Drinking increasingly greater amounts and more frequently can increase our tolerance for alcohol, which can be harmful to our health and lead to dependence. This is because the more alcohol we drink, our bodies adjust and the more likely it is that we will need to drink more each time to feel the same effects. And the more alcohol we drink, the greater our risk of a range of health harms including seven types of cancer.
Take our online self-assessment to check if the amount that you’re drinking could be damaging your health.
How to reduce the health risks from drinking
The UK’s Chief Medical Officers advise that, in order to keep the health risks from alcohol to a low level, men and women should not regularly drink more than 14 units a week. If you regularly drink as much as this, it’s safest to spread your drinking evenly over three or more days.
The risk of developing a range of health problems increases the more you drink on a regular basis.
A good way to cut down the amount you drink, and to reset your alcohol tolerance, is to have several drink-free days each week.
Find out how to increase your drink-free days.
If you think your tolerance for alcohol is increasing or has increased, you could be at risk of becoming dependent on alcohol.
Being dependent on alcohol means a person may feel they’re not able to function or survive without it, that they have a strong desire to drink alcohol daily and have increasing difficulty in controlling how much they drink and drinking becomes an important part of their life.
It might be surprising to hear that you don’t have to be drinking to extreme levels to become dependent on alcohol.
Important: If you have physical symptoms, for example, shaking, sweating or nausea before you have your first drink of the day, you could be experiencing symptoms of alcohol withdrawal. That could mean you are seriously dependent on alcohol. In this situation it can be dangerous to stop drinking completely or too quickly without medical support.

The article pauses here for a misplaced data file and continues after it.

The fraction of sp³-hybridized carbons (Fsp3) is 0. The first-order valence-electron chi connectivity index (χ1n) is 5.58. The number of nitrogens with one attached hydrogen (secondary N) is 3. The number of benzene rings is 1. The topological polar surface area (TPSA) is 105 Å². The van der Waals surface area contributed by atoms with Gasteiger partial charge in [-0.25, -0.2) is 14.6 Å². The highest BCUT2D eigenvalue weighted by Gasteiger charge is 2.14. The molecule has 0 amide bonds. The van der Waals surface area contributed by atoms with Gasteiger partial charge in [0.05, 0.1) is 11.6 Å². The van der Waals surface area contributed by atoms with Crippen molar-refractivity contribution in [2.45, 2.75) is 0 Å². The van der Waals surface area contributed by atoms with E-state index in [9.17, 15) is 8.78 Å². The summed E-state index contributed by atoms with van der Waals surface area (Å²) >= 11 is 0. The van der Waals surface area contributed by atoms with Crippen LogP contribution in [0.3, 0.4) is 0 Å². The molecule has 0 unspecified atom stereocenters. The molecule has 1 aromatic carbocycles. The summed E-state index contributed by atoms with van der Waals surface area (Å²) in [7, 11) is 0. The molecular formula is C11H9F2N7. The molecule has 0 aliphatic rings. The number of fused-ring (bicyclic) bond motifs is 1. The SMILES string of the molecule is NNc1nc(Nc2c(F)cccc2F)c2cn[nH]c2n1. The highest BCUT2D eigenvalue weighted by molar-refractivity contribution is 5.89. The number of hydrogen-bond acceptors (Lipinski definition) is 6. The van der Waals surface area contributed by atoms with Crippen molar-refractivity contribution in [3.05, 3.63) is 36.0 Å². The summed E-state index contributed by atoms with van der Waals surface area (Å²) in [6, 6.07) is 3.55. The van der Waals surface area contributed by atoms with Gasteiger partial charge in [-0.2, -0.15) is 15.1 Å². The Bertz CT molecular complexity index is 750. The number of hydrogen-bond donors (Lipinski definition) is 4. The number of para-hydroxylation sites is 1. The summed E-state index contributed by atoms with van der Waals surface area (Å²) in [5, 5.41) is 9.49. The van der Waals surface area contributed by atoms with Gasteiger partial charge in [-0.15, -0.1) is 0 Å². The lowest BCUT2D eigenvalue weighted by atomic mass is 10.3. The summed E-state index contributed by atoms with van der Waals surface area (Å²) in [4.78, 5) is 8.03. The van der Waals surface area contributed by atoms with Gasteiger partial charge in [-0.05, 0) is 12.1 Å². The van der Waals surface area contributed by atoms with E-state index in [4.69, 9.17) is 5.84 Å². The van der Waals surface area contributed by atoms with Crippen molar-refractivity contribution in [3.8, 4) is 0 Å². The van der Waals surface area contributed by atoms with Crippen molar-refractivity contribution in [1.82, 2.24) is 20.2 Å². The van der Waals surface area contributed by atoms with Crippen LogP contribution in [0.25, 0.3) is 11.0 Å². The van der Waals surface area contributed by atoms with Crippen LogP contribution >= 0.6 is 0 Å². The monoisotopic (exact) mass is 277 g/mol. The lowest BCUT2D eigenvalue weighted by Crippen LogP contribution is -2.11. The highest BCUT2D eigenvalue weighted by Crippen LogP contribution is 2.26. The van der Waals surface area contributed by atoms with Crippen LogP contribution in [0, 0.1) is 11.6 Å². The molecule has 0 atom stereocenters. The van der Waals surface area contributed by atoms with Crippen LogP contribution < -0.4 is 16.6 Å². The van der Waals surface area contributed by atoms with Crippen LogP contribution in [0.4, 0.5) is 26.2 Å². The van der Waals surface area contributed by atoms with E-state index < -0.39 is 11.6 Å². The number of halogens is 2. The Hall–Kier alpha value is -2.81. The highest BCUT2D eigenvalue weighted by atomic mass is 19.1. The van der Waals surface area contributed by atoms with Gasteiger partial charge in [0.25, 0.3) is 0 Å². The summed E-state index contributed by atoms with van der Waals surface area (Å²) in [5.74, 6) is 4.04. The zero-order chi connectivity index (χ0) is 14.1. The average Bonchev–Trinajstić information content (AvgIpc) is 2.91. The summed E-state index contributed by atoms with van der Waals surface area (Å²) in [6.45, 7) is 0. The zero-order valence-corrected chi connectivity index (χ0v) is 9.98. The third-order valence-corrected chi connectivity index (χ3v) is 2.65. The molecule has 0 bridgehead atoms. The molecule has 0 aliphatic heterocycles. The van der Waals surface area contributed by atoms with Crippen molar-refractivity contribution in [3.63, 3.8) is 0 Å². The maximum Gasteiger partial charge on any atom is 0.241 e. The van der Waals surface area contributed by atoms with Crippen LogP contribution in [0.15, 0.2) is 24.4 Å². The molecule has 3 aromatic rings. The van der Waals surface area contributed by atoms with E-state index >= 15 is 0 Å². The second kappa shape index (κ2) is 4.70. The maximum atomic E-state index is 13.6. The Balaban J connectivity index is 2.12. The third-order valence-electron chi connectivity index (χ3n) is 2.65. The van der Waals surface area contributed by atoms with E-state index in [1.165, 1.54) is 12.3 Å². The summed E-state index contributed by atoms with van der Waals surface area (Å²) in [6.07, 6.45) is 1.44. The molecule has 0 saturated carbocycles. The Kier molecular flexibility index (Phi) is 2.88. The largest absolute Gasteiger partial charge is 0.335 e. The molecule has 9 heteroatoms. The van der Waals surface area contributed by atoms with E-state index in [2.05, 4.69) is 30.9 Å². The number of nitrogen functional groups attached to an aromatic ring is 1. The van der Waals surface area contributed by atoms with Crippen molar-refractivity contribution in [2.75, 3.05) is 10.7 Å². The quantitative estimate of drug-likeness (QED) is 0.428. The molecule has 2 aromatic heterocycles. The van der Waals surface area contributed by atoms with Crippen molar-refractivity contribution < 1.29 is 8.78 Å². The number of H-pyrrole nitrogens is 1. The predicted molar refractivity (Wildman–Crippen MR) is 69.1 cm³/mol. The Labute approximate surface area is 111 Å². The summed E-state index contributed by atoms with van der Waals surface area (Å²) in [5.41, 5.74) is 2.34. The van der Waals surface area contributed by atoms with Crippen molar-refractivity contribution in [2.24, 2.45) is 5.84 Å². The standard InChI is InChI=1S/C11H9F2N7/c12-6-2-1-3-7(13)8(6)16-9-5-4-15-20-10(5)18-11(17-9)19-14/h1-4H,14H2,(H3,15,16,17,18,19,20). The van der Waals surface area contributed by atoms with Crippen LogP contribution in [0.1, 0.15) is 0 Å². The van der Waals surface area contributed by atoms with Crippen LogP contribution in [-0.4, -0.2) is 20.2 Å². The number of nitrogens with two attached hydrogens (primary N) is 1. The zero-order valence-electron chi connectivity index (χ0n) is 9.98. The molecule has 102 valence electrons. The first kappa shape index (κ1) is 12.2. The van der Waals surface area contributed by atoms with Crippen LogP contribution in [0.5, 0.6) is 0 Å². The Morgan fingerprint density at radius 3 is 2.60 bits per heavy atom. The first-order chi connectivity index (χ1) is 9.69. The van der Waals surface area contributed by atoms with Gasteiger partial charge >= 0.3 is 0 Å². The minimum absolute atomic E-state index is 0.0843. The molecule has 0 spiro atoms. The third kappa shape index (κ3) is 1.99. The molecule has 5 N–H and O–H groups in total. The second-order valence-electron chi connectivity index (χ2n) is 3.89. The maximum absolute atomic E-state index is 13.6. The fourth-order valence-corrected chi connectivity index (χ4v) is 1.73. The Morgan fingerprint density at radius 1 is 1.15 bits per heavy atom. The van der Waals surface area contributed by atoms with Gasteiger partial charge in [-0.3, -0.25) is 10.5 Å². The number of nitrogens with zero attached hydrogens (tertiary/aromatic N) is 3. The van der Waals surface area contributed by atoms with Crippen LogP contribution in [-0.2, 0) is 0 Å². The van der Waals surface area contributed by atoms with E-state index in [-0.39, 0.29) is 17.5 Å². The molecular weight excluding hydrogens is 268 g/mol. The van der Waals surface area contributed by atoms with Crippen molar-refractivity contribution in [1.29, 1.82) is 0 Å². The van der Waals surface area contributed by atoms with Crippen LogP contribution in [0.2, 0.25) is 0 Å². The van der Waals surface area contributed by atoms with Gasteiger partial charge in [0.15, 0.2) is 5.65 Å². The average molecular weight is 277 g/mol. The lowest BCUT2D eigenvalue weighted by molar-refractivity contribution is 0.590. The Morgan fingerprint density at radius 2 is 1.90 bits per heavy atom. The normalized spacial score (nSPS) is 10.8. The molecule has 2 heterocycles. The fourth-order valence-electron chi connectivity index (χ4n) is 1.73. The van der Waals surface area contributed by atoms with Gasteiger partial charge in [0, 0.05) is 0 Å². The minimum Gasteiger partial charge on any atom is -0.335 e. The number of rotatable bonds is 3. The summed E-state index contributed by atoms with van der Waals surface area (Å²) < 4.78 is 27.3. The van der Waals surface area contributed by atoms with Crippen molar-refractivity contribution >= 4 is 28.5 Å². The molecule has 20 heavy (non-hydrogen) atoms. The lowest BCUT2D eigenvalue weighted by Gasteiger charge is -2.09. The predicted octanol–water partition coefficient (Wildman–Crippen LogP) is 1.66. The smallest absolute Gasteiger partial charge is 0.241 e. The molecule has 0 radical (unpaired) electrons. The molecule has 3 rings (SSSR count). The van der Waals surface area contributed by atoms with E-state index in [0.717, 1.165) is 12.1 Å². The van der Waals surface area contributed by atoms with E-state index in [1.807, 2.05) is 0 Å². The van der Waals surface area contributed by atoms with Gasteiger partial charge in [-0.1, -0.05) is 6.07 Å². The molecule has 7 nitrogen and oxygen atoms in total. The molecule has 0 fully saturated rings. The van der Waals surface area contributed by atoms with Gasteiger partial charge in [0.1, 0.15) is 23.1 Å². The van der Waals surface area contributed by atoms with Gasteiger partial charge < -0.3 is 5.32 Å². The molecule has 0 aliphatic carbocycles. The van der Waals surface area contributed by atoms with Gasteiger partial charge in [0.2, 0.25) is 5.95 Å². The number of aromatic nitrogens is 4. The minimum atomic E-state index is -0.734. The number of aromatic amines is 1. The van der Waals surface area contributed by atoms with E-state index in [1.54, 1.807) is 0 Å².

Find out more about the signs and symptoms of alcohol dependence.
Getting back on track
Start the process by taking steps to stick within the low risk drinking guidelines. Remember, the advice for both men and women is not to drink more than 14 units a week – this is about equivalent to six pints of beer or six medium (175ml) glasses of wine. And if you drink as much as that, spread the units over three or more days.
You can also try keeping track of what triggers your desire to drink and find ways to change your habits. For example, if you pour a drink to relieve stress or boredom, delay it by doing something else and see if you still want the drink later. Or, if you have wine with your meals every day, swap it for an alcohol-free alternative.
Tracking your drinking is simple with our free Drinkaware: Track and Calculate Units app.
Want to speak to someone about alcohol?
Drinkchat is our free online chat service. Our trained advisors are on hand between 10am-2pm, Monday to Friday, to provide confidential advice.
Chat with an advisor
If you can’t contact Drinkchat in those hours, or would prefer to talk to someone on the phone, you can call Drinkline on 0300 123 1110 (weekdays 9am–8pm, weekends 11am–4pm) and speak to a trained adviser.